Well Pasolini was humanist enough to make what is considered the greatest film ever made about Jesus Christ. Why is humanism opposed to religion anyway? And I don’t mean organized or fanatical religion?

    “Salo” is a humanist film in that it has enough faith to look at the absolute evil of human beings unflinchingly. But then why call it humanist – honest and brutally truthful is more apropos. Humanism originally applied to the Renaissance scholars like Desiderius Erasmus and Thomas Moore(both of whom were devout Catholics) and also I suppose Francis Bacon. To me the present variety of H-Organizations seems little more than a long self-indulgent pat on the backs to the tradition of European rationality(which coincided naturally with vast colonial holdings). “Salo” on the other hand deliberately questions and interrogates that ideology of rationality. Of course individually the H-Men might not be bad but as a group they are irritating.

    Charlie Chaplin’s ”Monsieur Verdoux” is also a humanist film I suppose even if it concludes that mass murder is the foundation of any form of government. Eisenstein, leftist-darling doesn’t have a humanist bone anywhere in his body. Rossellini was perhaps humanist in the classical sense. Personally my favourite humanist film-maker is Fassbinder, especially his ”The Third Generation” and ”The Bitter Tears of Petra Von Kant”.

  24. The definition of “humanist” I was taught at school, which is no doubt wrong, was “resembling the values taught by Christianity but without a belief in God”. Just checked my dictionary and it more or less concurs. So that’s one way of using the word, although it obviously isn’t the definition that would apply to Thomas Moore.

  25. I think that Rossellini’s The Messiah is at least as great as Pasolini’s Il Vangelo secondo Matteo. The Rossellini Christ is a much more human figure.
    Pasolini’s Salò, apart from its clear-eyed depiction of evil, is also in my opinion a powerful statement about what it means to live without love.

  26. Arthur S. Says:

    Well definitions change as they are meant to. Humanism is technically an academic term, that’s where humanities comes from. Referring to the great scholastic work done from the Renaissance downwards. The re-discovery of classical texts (by way of translations of Arab translations, the Renaissance would not have been possible without the Golden Age of Arabic Civilization and the Crusades initiated by the barbaric Middle Age).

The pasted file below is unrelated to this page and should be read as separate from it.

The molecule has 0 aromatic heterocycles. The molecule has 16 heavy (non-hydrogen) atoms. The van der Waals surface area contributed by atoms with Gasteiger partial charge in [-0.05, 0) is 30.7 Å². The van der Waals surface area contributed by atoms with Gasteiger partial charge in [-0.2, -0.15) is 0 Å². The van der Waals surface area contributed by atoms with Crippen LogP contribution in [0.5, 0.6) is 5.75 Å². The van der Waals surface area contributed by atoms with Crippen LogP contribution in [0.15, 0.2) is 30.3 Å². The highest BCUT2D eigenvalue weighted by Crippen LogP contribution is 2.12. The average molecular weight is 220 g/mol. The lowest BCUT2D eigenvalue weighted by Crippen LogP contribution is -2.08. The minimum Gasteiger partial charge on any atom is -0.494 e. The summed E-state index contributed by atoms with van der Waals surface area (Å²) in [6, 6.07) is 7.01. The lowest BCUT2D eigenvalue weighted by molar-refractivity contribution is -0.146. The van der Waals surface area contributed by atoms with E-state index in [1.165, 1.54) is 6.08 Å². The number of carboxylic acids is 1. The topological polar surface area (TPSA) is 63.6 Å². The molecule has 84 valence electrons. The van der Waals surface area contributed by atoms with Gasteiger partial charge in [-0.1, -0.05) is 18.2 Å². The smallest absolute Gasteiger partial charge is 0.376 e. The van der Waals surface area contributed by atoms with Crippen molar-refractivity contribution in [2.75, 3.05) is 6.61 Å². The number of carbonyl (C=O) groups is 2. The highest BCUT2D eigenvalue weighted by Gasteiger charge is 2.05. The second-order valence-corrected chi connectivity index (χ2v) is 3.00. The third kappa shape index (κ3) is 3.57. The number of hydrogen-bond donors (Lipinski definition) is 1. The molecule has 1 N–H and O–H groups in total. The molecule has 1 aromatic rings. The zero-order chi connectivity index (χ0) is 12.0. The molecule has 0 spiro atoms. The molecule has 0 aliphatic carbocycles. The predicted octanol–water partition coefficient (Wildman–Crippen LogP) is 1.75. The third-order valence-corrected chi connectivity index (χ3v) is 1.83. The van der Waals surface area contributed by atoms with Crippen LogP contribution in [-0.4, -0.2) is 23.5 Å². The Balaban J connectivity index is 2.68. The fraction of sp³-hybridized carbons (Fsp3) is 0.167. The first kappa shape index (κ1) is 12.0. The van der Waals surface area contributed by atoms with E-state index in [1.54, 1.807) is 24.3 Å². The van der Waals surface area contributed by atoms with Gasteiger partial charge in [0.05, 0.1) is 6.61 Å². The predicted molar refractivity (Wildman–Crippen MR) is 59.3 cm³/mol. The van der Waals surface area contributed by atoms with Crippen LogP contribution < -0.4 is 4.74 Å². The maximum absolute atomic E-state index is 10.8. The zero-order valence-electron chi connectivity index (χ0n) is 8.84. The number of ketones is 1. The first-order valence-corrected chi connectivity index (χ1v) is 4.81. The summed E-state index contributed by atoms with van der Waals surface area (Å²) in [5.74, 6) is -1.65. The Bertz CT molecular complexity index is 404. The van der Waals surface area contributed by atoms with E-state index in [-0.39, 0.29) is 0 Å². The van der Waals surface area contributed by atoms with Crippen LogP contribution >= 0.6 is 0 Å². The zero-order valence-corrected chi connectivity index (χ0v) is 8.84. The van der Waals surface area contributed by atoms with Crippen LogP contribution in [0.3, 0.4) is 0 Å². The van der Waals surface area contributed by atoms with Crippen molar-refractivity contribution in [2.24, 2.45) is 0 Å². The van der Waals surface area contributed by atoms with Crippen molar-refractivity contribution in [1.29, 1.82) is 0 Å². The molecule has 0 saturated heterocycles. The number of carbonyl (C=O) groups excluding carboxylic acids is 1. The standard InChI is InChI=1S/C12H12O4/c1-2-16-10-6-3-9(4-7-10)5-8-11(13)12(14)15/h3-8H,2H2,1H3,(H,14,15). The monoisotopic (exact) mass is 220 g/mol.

Of course the fact is that the scholarship done during the Renaissance on non-Christian or pre-Christian works(where prior it was applied by the Church to it’s own documents, lives of Saints, property records, Inquisition records) undoubtedly led to the current use of the term. And of course the discovery of the different sea-routes and the cartographic revolution in that period.

    “resembling the values taught by Christianity but without a belief in God”

    But that can apply to Catholicism. The whole “silence of God” thing that’s all over Graham Greene, Luis Bunuel, Federico Fellini(”La Strada” at least), Martin Scorsese, Robert Bresson, Flannery O’Connor. And among non-Catholics – Faulkner, Bergman(naturellement) and Dreyer and before that Dostoyevsky.

    I’ve never Rossellini’s “Il Messia”. It was his last feature. He wanted to make a film about Jesus for the Marxists(which to his anger, Pasolini beat him to it) and a film about Marx for the Catholics. His never-done film about Karl Marx(which is a great, great loss) would have emphasized his spiritual side which Rossellini believed that most communists neglected.

    I love Pasolini’s film but I consider ”The Last Temptation of Christ” the best film about Jesus, that bit with him on the deathbed in the fantasy is unforgettable as is his confrontation with Saul/Paul(the REAL founder of Christianity).

  27. My favourite contemporary “humanist” film director is Aki Kaurismäki.

  28. I’m hoping to experience a translation of Duvivier’s Golgotha soon, which David Wingrove reckons may be the best Christ-film. (His is a minority view, but with my love of Duvivier I suspect I may share it.)